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3.9 out of 5 stars
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Well, I've just watched it again after about 15 years and I've got a lump in my throat, if a somewhat gritty, manly sort of one. I watched it with My wife and daughter and they were both mostly unimpressed. To be fair, I can see why because there are too many elements in the film that you are either going to be passionate about or else just lukewarm.

So first, the plot and emotional content. This is a film for people who've been in relationships where you each can't live with or without the other person. You try and break out, connect up with other people, but end up running back and doing it all all over again. Love at its most destructive, but also arguably at its most passionate, and able to bring a bit of poetic nobility into otherwise humdrum lives. If you've never been there, or have and don't want to be reminded, or just level headed enough to look on at such shenanigins with bemusement, then this film is not going to cut it with you, and might, as it did for my wife, just be irritating. I did have the questionable good-fortune to endure such a relationship in my younger, wilder past, and hence the lump in my throat.

Next, there is the music, it being after all a musical. The soundtrack is primarily provided by the gruff, low grumble of Tom Waits at the piano, with various degrees of support from string and classic big band elements. Some of the songs are structured as male/female dialogue with Crystal Gayle, completely severed from her customary disco context, providing a gorgeous counterpart to Waits. The lyrics are both witty and gritty, edgy and moving, about what you would expect from Waits for those that know him. For parts of the film the soundtrack opens out into an exotic mix of blues, latin, big band and much else to accompany the strange journeys that the central characters take through a hyper real Las Vegas. This sound track is another thing that you're going to like very much or feel quite uncomfortable with. A unifying element throughout is sassy brass playing edgy big-band blues. If you're not going to be comfortable with that then you probably won't like the movie.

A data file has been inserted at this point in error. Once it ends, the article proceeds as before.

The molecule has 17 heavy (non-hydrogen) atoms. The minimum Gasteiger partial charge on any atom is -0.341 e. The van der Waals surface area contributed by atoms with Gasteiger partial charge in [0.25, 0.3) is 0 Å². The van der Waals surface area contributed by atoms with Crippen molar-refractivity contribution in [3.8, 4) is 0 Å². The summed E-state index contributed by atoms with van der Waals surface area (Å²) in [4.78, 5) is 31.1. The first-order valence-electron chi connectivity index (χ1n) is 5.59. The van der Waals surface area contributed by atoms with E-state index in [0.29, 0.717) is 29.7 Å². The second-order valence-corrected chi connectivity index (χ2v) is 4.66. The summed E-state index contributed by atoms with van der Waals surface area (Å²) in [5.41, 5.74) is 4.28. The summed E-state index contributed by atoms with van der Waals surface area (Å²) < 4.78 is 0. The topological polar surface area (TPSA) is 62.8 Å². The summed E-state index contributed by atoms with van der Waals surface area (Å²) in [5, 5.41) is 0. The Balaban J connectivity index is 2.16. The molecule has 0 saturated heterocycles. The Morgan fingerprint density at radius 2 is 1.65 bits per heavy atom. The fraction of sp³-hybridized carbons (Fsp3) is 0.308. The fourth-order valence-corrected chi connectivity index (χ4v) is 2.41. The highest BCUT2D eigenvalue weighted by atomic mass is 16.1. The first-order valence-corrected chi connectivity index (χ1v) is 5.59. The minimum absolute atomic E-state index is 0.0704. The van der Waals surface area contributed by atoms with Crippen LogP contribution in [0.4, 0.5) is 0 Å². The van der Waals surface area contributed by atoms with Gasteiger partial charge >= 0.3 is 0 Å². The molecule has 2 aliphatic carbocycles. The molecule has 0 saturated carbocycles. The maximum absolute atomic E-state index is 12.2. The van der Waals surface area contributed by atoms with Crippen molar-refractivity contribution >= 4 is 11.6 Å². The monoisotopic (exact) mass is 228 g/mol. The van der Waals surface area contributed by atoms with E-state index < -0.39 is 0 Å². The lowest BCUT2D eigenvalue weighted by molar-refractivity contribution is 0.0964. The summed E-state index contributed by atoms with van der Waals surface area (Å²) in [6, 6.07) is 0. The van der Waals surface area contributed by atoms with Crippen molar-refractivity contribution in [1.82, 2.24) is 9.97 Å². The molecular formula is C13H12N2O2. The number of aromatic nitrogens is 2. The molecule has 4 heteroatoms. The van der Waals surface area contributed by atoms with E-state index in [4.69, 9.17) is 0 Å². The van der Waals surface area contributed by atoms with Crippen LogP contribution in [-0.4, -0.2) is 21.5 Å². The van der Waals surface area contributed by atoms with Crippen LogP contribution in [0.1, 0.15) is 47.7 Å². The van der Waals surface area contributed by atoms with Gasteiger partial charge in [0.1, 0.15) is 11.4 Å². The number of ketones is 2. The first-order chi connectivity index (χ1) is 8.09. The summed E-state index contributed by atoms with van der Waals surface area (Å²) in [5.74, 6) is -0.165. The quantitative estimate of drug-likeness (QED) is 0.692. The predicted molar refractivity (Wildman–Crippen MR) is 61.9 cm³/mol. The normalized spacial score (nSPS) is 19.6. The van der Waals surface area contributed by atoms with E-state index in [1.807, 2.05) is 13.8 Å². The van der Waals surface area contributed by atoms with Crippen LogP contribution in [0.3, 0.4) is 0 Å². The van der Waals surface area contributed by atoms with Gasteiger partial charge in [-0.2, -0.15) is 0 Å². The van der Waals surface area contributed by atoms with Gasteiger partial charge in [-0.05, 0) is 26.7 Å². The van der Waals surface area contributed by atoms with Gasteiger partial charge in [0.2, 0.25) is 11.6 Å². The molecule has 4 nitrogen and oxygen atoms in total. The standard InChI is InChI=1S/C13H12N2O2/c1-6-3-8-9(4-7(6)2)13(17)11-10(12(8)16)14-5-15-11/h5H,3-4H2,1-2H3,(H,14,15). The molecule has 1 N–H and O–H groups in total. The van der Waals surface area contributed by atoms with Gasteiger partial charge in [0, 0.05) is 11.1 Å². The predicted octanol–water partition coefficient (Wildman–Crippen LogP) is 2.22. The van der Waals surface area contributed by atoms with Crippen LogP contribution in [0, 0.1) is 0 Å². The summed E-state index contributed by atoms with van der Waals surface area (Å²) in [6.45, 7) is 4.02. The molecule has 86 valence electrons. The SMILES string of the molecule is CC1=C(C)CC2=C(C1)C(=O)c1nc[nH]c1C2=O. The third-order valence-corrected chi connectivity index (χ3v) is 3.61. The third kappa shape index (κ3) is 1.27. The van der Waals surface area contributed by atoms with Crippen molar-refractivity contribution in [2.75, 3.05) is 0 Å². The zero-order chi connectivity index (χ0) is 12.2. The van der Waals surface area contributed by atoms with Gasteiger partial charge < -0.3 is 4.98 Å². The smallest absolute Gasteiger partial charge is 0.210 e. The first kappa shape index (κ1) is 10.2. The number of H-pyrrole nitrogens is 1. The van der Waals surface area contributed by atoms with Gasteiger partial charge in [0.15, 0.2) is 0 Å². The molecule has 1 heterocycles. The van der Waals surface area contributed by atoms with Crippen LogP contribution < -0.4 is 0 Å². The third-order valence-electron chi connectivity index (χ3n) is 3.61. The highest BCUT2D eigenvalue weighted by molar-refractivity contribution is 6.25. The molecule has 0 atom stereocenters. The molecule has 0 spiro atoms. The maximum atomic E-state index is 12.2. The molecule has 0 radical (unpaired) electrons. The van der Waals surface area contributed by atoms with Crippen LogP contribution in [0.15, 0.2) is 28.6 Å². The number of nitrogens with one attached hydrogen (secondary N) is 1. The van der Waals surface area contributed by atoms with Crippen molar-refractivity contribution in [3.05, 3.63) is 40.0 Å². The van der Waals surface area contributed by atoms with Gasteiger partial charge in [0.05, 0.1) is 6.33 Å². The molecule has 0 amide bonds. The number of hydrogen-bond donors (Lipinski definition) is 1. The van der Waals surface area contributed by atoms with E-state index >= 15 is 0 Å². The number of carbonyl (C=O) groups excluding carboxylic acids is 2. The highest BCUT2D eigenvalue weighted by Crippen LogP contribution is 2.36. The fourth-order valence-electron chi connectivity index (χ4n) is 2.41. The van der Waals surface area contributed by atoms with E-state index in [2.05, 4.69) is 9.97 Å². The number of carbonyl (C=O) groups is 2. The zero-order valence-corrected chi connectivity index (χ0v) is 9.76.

The actors are all great, Frederick Forrest and Terri Garr both provide very committed performances as the central lovers, Hank and Frannie, locked into their cycle of bittersweet destruction. The witheringly gorgeous Natassia Kinski, at her most gloriously iconic, is devastating as the girl through whom Forrest tries to make his escape. Harry Dean Stanton is his usual hilariously quirky self as Hank's sidekick, Mo. Of course Kinski and Stanton would go on in a couple of years to star in Wim Wenders' 'silent epic' Paris, Texas.

The other star of the film is the strange surreal desert city of Las Vegas, though this is a hyperbolic, almost surreal, Las Vegas created in the studios, and which is presumably why the film bankrupted Copolla in its making. Even my wife and daughter had to admit that the cinematography was outstanding throughout, and at times mind-blowing. I think it's fair to to say that even if you don't enjoy other aspects of the movie, if you have any feel for cinematographic art, then you will be glad to have seen it just once for the amazing sets and camerawork.